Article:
Keep your ISO low for silhouette photography. As you turn up ISO, you introduce noise into the shadows of your image. Since your subject is a shadow, you want to keep it as crisp as possible.

Stick to ISO 100 whenever possible. You can raise your ISO as needed, just keep in mind that your image might be noisier than you realize on your tiny camera screen. 


Unlike in portrait photography, you’re typically not going for a creamy bokeh (blurred) background in silhouette photography. The exact point of focus isn’t overly important, but you generally want the whole scene in focus. 

Use a narrower aperture to achieve this. Start somewhere between f/8 and f/11 depending on the size of your scene. Higher aperture values also help to avoid the chromatic aberration you often get when shooting into the sun. Feel free to experiment with closing down the aperture even further to see the effect on the image.

Keep in mind that your camera’s autofocus may have trouble focusing on your shadowy subject. Try focusing on the edge of your subject instead. The contrast between the dark subject and the bright background will help the camera find its focus point. 

Shutter Speed

Once you’re happy with your ISO and aperture, use the shutter speed to properly expose the background. Keep in mind that you don’t want to drop below about 1/250 if your image has any movement in it. The fast shutter will freeze the action and create a crisp edge to your silhouette.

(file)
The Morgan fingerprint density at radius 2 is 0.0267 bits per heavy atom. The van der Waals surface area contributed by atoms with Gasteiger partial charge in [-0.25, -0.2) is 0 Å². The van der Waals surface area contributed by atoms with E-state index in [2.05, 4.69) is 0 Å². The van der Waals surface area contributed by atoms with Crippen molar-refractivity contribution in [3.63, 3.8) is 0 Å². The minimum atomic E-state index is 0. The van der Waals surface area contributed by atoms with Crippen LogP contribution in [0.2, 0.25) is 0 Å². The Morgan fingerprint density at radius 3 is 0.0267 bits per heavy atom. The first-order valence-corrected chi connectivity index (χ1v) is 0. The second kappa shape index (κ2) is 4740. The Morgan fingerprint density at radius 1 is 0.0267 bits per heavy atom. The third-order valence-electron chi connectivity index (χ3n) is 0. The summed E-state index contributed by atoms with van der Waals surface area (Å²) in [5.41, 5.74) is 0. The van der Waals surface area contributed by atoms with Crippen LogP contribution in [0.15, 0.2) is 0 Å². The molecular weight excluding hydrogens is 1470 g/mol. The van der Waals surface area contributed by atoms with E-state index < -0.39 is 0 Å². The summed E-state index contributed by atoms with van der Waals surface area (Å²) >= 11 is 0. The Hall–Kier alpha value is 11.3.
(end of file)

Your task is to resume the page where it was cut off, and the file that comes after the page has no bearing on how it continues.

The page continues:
Experiment with a few different speeds. The main thing is to find one that will keep the background properly exposed while plunging the subject into shadow. 

The Light

The position and type of lighting are crucial for getting a good silhouette. Ideally, you want a strong source of hard light behind the subject. Hard light will give you stark contrast and the light must be strong enough to light the scene behind your subject, making the silhouette really stand out. 

Shooting Silhouettes Outdoors

The sun is a common source of light when photographing silhouettes outdoors. However, the light must be behind the subject. 

Thus, silhouettes are often shot at sunset (or sunrise) when the sun is low enough in the sky to get behind the subject. The brilliant colors of the sunset also ramp up the stunning factor in the image considerably.